Interesting Features For The Linux 3.6 Kernel
Written by Michael Larabel in Linux Kernel on 15 September 2012 at 03:06 PM EDT. 5 Comments
The Linux 3.6 kernel is set to make its official debut in the coming weeks and -- as usual -- there's many interesting features to this next major open-source kernel release.

There's been many articles on Phoronix about the forthcoming Linux 3.6 kernel, even before Linux 3.5 was even officially out, but here's some notes covering the prominent work to this next Linux kernel release:

- First of all, with the extensive Linux graphics interest by Phoronix readers, the open-source driver improvements aren't too amazing this time around. There are some Intel performance improvements, but nothing that's been overhauled across the board. The only really prominent change for the Radeon DRM driver is that it finally enables PCI Express 2.0 by default.

- The Btrfs file-system has been working on send/receive and sub-volume quotas support.

- Various EXT4 file-system updates.

- EFI Handover Protocol support is now in place on the kernel side. This will allow some nifty things when the UEFI boot-loaders support this protocol.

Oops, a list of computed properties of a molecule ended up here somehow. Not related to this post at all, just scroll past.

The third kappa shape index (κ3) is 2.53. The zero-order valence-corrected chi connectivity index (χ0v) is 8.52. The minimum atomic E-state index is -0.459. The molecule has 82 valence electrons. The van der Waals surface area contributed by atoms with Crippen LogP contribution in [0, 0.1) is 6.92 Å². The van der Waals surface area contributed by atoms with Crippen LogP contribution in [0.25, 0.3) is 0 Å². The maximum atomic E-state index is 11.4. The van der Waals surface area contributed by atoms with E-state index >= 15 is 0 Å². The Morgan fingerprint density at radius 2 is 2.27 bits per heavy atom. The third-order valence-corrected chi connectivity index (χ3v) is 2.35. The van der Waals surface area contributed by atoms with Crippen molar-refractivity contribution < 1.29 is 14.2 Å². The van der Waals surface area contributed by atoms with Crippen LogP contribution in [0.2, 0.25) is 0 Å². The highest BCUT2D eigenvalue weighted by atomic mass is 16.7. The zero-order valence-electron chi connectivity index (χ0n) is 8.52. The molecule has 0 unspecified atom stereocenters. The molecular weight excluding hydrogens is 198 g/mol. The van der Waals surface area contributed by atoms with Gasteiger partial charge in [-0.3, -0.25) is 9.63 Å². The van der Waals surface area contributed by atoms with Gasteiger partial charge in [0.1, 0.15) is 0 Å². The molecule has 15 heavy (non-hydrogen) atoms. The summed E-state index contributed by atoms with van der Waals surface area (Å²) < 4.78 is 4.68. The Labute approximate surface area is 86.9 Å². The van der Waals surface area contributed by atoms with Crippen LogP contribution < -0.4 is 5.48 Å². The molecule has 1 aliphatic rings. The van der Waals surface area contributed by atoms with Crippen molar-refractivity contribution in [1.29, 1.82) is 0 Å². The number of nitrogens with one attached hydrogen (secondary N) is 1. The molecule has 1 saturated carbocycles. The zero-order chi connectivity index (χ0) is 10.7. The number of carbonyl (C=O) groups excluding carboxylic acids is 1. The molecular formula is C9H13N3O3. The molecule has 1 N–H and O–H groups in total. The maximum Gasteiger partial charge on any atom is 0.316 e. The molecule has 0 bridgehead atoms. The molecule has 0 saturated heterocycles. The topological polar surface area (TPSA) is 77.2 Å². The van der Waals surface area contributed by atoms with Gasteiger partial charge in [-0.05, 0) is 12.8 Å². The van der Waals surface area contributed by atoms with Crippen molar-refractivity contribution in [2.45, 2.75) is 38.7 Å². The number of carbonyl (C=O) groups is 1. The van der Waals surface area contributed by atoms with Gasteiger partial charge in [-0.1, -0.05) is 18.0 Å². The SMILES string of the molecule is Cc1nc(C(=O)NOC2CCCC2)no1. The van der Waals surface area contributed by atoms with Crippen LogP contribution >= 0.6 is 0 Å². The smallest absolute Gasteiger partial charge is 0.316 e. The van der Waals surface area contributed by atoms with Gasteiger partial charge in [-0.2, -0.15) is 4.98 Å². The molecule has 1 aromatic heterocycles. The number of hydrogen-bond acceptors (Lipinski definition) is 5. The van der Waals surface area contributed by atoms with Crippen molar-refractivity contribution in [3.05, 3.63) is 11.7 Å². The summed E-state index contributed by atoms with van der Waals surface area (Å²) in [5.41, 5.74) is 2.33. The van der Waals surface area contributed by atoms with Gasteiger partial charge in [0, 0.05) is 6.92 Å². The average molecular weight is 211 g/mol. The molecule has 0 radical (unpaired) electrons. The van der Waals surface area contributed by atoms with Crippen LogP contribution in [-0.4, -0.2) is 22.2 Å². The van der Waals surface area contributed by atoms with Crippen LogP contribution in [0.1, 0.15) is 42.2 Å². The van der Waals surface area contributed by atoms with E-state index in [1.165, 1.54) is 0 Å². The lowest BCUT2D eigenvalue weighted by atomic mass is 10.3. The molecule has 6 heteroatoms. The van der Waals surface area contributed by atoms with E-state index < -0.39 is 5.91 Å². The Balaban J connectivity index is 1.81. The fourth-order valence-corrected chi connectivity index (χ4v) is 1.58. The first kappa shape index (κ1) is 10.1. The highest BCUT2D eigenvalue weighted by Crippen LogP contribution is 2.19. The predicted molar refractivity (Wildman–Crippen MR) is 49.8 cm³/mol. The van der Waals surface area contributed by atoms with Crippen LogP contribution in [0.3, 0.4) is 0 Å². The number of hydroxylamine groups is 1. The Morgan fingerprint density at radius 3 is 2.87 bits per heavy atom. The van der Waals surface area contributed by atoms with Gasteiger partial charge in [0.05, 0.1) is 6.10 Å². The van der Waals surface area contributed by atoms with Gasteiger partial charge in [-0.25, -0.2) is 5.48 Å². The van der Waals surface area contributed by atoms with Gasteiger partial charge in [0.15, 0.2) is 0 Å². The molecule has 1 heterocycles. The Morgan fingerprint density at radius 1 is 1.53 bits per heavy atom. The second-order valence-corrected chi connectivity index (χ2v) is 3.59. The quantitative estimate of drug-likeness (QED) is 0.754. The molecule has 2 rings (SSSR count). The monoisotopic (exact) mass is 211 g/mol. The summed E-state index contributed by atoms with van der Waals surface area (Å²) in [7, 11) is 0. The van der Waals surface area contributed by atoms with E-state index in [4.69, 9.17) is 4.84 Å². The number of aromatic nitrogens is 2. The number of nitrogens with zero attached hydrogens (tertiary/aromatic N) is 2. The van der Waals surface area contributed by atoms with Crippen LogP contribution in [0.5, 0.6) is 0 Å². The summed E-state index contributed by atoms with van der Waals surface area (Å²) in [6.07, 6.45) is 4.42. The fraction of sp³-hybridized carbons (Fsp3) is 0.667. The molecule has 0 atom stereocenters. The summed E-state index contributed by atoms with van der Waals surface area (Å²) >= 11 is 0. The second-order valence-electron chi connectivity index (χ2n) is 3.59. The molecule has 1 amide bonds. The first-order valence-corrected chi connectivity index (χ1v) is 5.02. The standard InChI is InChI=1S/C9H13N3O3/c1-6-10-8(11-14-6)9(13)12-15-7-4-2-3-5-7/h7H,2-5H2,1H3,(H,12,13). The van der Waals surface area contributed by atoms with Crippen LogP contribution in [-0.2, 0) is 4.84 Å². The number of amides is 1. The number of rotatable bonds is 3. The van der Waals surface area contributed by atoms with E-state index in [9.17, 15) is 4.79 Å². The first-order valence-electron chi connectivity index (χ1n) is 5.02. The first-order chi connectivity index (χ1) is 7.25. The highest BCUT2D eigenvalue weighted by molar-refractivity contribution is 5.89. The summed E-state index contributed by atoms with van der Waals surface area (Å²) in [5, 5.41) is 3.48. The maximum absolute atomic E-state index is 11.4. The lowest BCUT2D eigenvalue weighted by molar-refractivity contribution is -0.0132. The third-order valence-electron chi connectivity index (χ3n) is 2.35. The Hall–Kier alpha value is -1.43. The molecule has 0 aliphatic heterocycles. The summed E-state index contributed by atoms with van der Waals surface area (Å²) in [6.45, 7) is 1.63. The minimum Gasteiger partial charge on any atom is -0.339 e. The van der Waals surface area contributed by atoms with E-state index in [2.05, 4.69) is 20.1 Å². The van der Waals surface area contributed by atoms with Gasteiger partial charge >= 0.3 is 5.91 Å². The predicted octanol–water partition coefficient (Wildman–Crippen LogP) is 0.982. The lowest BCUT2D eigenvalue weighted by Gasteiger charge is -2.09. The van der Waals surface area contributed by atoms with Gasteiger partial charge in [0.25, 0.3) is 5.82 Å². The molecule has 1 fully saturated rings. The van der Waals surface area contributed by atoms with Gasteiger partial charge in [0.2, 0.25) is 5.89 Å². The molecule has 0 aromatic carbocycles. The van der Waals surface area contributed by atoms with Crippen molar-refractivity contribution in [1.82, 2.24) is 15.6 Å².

- Intel Ivy Bridge CPU-Idle support plus a rewritten TurboStat utility.

- TCP Small Queues for the continued attempts at fighting network Bufferbloat.

- Client-side support for TCP Fast Open.

- V4L2 improvements.

- The VFIO driver was introduced for securely assigning physical devices to Linux virtual machines.

Overall there's lots of modest changes to the Linux 3.6 kernel, but nothing too jaw-dropping. It's a never-ending game and there's already lots of good stuff being assembled for the Linux 3.7 kernel.

About The Author
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Michael Larabel is the principal author of and founded the site in 2004 with a focus on enriching the Linux hardware experience. Michael has written more than 10,000 articles covering the state of Linux hardware support, Linux performance, graphics drivers, and other topics. Michael is also the lead developer of the Phoronix Test Suite, Phoromatic, and automated benchmarking software. He can be followed via Twitter or contacted via

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